The Single-Valued Type Pattern for TypeScript

Understanding operational 5G: a first measurement study on its coverage, performance and energy consumption

Reading and writing, part 2: files and databases

Issue #15

10/5/2020

A Byte of Coding Issue #15
Soup?
I lied and didn't put out an extra issue on Friday. Woops, my bad. It was my last weekend in the UK though, and I wanted to see some friends before leaving, so I kind of forgot about it. Oh well. Guess what? Here's the issue.

The Single-Valued Type Pattern for TypeScript

Published: 5 October 2020
Tags:
typescript


Web development gets pretty repetitive. But it's not that nice kind of repetitive which can be solved with big copies and pastes, because normally you'll have to change the naming of all of the variables and  functions so that someone in the future will be able to understand what's actually happening. At that point, it feels easier to just rewrite the code from scratch. Luckily Drew Colthorp has shared a useful pattern in regards to how "how [they] deal with cases where [they] want flexible, composable APIs for dealing with statically-known concerns about an application". They being Atomic.

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Understanding operational 5G: a first measurement study on its coverage, performance and energy consumption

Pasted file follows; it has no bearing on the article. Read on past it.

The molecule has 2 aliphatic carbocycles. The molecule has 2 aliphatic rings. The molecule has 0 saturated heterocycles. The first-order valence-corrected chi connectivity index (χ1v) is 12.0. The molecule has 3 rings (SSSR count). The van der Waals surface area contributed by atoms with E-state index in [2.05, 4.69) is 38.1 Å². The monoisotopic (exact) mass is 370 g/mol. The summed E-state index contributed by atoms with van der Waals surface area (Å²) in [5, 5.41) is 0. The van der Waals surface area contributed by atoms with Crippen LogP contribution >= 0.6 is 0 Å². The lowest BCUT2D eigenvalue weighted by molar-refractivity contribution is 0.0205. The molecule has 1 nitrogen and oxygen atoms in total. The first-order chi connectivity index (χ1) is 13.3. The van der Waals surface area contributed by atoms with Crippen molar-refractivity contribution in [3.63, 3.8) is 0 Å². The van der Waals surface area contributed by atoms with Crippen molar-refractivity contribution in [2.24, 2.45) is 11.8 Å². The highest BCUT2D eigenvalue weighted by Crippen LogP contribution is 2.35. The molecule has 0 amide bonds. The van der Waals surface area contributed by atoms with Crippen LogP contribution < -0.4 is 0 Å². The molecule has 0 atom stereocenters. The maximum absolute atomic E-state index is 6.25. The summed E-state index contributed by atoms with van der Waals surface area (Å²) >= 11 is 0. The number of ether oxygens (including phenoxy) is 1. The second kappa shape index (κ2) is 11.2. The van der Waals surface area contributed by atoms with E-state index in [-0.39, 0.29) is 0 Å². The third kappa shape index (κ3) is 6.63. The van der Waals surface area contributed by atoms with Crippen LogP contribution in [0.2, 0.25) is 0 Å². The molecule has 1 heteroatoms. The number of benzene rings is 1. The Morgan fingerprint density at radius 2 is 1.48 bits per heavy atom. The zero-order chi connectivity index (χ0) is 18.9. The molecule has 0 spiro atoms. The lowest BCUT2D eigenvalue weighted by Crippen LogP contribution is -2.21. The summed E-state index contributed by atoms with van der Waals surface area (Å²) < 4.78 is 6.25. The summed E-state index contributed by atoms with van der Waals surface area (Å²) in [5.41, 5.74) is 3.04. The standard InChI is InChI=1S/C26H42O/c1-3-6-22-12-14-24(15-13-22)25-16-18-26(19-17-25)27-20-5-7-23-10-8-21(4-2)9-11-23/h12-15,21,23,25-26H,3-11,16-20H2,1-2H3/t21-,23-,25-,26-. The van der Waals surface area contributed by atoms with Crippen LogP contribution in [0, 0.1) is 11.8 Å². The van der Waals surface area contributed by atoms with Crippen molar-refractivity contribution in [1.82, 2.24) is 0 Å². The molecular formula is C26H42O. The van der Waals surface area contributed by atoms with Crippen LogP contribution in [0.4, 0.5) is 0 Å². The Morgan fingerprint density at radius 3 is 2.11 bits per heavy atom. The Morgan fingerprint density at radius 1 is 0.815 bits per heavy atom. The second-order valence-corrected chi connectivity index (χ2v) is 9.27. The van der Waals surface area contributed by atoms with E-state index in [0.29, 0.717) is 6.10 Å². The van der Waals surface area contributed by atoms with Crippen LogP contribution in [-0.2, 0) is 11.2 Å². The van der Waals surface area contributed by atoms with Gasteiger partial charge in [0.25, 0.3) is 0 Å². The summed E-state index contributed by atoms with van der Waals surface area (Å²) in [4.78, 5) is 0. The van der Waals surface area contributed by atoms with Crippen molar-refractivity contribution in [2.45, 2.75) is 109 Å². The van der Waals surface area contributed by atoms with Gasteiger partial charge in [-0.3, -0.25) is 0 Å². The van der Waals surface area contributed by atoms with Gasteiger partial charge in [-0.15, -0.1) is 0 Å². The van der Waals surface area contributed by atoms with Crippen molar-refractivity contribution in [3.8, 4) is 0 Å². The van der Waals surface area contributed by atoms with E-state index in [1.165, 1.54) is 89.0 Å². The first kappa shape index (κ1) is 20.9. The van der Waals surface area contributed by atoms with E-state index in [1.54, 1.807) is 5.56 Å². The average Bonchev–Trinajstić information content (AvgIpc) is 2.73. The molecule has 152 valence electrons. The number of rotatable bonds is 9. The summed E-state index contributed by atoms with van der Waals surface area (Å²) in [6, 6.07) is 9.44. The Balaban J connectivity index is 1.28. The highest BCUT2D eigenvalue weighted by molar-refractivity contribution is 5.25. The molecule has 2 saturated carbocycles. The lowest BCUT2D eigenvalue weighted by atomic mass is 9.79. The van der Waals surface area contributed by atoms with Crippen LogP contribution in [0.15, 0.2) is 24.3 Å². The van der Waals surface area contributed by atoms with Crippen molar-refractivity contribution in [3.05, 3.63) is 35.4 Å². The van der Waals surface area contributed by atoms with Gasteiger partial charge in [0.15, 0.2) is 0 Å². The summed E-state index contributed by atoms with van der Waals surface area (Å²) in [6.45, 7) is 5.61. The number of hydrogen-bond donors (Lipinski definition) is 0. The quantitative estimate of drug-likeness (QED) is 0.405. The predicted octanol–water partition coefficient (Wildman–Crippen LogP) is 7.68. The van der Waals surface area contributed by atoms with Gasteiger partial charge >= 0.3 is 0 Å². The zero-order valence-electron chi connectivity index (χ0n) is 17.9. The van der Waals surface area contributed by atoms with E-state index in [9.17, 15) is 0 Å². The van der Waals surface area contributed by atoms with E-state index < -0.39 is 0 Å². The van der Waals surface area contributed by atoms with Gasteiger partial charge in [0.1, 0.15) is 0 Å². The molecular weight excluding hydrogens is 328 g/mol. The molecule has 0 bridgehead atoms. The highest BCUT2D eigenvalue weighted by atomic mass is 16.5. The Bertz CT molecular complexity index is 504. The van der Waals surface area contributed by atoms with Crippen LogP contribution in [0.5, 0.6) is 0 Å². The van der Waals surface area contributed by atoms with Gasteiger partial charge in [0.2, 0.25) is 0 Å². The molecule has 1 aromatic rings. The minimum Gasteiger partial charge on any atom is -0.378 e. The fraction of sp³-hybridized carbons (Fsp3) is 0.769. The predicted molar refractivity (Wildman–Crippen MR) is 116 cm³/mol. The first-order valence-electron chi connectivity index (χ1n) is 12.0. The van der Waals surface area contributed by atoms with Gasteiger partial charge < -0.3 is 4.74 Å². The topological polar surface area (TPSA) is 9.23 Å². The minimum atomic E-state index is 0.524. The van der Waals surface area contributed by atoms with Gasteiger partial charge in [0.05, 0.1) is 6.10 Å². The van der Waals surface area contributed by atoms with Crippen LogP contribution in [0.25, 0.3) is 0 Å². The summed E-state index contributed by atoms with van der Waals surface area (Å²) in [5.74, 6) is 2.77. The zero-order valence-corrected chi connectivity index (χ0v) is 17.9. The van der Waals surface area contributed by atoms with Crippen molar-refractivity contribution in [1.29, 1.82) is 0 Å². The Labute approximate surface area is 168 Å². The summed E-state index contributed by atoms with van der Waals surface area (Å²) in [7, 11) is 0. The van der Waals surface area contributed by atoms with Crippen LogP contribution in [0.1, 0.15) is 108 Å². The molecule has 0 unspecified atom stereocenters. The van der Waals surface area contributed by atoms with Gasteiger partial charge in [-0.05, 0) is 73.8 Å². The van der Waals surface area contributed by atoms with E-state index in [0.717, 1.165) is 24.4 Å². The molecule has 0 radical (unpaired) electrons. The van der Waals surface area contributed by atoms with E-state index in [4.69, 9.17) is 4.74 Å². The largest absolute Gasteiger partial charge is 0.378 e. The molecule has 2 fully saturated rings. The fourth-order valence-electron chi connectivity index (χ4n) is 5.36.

Published: 5 October 2020
Tags: 5g, wireless


5G networks have been in the news a lot, and surprisingly, mostly for bad things (5G giving people COVID, Chinese 5G networks spying on people). Unfortunately, it seems that the promises made by companies about the potential of 5G are yet to be seen in practical use cases. Adrian Colyer has written an informative article that dissects a research paper that looked in the real data behind 5G performance. Adrian highlights the important points, and presents the data in an easy-to-understand manner.

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Reading and writing, part 2: files and databases

Published: 5 October 2020
Tags: rust, ruby


Working with databases can be tricky business. When it comes to SQL, you'll often have to use transactions for complicated queries, because they might consist of multiple queries, business logic, and then updates or inserts, which require all the data for that transaction to be unchanged (ie not have some other update query change the value of something before the transaction is finished). In this extensive article, James Coglan demonstrates how reading and writing to a database record can be handled to reduce these kinds of issues,  and some solutions for allowing limited database access when data is being worked on.

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